How Asia Should Respond to US Protectionism
The Trump administration seems set on pursuing a destructive protectionist path. But, rather than retaliate, Asian economies should use the threat of broader US tariffs as an opportunity to revamp their development models, thereby boosting their own prosperity and resilience, not to mention their positions as constructive global actors.
SEOUL – Over the last five decades or so, Asia’s economies have relied largely on an export-oriented development model to support rapid economic transformation and growth. But with US President Donald Trump fulfilling his promise to adopt a more protectionist approach to trade – an effort that could spur retaliatory measures by other countries – that model is coming under increasing strain.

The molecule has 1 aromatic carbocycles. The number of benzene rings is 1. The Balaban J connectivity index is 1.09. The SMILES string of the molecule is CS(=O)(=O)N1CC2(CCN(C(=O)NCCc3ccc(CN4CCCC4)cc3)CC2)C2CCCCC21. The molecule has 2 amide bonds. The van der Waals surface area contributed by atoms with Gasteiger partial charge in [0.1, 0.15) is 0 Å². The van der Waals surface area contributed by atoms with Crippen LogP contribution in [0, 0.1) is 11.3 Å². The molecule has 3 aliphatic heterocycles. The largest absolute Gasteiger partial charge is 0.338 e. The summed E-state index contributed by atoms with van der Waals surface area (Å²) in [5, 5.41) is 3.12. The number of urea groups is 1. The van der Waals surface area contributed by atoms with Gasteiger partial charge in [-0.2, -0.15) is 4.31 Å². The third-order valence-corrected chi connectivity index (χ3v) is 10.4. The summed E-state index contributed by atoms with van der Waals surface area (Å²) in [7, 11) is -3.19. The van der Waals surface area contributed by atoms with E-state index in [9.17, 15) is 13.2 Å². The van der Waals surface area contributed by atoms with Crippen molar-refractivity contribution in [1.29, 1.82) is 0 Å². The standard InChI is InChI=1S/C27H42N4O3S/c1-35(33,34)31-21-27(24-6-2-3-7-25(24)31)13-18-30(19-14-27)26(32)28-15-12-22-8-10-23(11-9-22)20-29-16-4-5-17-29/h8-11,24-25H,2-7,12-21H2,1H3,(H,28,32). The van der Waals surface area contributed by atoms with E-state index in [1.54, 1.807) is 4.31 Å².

In the last year, Trump has withdrawn the US from the Trans-Pacific Partnership (TPP), renegotiated its free-trade agreement with South Korea, and raised “safeguard” tariffs on imported washing machines and solar panels from China and South Korea. Now, the White House has announced steep tariffs on steel and aluminum, supposedly to strengthen national security. And it is set to impose punitive tariffs on a range of Chinese goods over alleged intellectual-property theft.
This is a startling reversal for the United States, which has served as the world’s main champion of free trade since the 1930s. Of course, some of Trump’s predecessors adopted protectionist policies; but those arose out of actual negotiations with trade partners. As Harvard’s Dani Rodrik has put it, “Trump’s trade restrictions have more of a unilateral, in-your-face quality.”
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